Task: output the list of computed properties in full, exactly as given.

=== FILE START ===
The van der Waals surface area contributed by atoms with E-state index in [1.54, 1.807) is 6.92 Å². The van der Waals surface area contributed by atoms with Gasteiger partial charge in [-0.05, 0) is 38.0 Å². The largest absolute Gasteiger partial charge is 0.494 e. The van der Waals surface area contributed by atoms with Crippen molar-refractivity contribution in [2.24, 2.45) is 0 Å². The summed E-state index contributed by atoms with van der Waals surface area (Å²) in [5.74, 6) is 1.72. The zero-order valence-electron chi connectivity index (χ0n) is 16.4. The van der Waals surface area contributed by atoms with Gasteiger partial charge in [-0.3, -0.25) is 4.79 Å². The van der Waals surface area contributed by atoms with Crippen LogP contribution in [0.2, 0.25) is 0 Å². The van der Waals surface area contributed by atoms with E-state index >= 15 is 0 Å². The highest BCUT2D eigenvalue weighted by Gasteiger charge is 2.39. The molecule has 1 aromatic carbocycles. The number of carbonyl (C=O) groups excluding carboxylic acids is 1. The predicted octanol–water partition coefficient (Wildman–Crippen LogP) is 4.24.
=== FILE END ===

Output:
The van der Waals surface area contributed by atoms with E-state index in [1.54, 1.807) is 6.92 Å². The van der Waals surface area contributed by atoms with Gasteiger partial charge in [-0.05, 0) is 38.0 Å². The largest absolute Gasteiger partial charge is 0.494 e. The van der Waals surface area contributed by atoms with Crippen molar-refractivity contribution in [2.24, 2.45) is 0 Å². The summed E-state index contributed by atoms with van der Waals surface area (Å²) in [5.74, 6) is 1.72. The zero-order valence-electron chi connectivity index (χ0n) is 16.4. The van der Waals surface area contributed by atoms with Gasteiger partial charge in [-0.3, -0.25) is 4.79 Å². The van der Waals surface area contributed by atoms with Crippen LogP contribution in [0.2, 0.25) is 0 Å². The van der Waals surface area contributed by atoms with E-state index >= 15 is 0 Å². The highest BCUT2D eigenvalue weighted by Gasteiger charge is 2.39. The molecule has 1 aromatic carbocycles. The number of carbonyl (C=O) groups excluding carboxylic acids is 1. The predicted octanol–water partition coefficient (Wildman–Crippen LogP) is 4.24.